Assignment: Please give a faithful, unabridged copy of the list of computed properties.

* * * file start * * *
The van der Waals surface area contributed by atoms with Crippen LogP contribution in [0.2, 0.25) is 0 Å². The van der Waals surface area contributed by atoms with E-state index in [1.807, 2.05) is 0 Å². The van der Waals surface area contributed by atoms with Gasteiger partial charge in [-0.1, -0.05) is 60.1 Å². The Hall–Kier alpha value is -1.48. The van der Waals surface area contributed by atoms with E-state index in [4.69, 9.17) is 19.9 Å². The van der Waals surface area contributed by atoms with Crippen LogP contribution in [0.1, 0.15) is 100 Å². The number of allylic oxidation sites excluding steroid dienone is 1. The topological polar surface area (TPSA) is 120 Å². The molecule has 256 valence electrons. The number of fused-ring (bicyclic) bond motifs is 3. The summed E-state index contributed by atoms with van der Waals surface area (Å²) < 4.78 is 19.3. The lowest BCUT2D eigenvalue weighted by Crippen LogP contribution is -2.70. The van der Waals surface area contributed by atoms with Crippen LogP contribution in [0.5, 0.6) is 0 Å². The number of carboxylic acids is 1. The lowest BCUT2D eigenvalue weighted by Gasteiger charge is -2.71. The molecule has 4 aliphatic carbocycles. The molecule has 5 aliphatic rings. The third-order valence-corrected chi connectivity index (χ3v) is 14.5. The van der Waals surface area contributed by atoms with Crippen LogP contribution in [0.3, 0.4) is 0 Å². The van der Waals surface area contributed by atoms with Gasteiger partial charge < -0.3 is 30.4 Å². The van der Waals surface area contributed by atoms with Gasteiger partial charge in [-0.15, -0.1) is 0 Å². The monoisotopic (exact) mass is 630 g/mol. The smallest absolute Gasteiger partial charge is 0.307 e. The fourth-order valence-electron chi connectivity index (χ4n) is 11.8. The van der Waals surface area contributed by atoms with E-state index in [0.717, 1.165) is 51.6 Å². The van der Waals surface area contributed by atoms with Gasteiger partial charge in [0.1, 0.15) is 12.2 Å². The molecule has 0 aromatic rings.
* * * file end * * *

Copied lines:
The van der Waals surface area contributed by atoms with Crippen LogP contribution in [0.2, 0.25) is 0 Å². The van der Waals surface area contributed by atoms with E-state index in [1.807, 2.05) is 0 Å². The van der Waals surface area contributed by atoms with Gasteiger partial charge in [-0.1, -0.05) is 60.1 Å². The Hall–Kier alpha value is -1.48. The van der Waals surface area contributed by atoms with E-state index in [4.69, 9.17) is 19.9 Å². The van der Waals surface area contributed by atoms with Crippen LogP contribution in [0.1, 0.15) is 100 Å². The number of allylic oxidation sites excluding steroid dienone is 1. The topological polar surface area (TPSA) is 120 Å². The molecule has 256 valence electrons. The number of fused-ring (bicyclic) bond motifs is 3. The summed E-state index contributed by atoms with van der Waals surface area (Å²) < 4.78 is 19.3. The lowest BCUT2D eigenvalue weighted by Crippen LogP contribution is -2.70. The van der Waals surface area contributed by atoms with Crippen LogP contribution in [0.5, 0.6) is 0 Å². The number of carboxylic acids is 1. The lowest BCUT2D eigenvalue weighted by Gasteiger charge is -2.71. The molecule has 4 aliphatic carbocycles. The molecule has 5 aliphatic rings. The third-order valence-corrected chi connectivity index (χ3v) is 14.5. The van der Waals surface area contributed by atoms with Crippen LogP contribution in [0.3, 0.4) is 0 Å². The van der Waals surface area contributed by atoms with Gasteiger partial charge < -0.3 is 30.4 Å². The van der Waals surface area contributed by atoms with Gasteiger partial charge in [-0.15, -0.1) is 0 Å². The monoisotopic (exact) mass is 630 g/mol. The smallest absolute Gasteiger partial charge is 0.307 e. The fourth-order valence-electron chi connectivity index (χ4n) is 11.8. The van der Waals surface area contributed by atoms with E-state index in [0.717, 1.165) is 51.6 Å². The van der Waals surface area contributed by atoms with Gasteiger partial charge in [0.1, 0.15) is 12.2 Å². The molecule has 0 aromatic rings.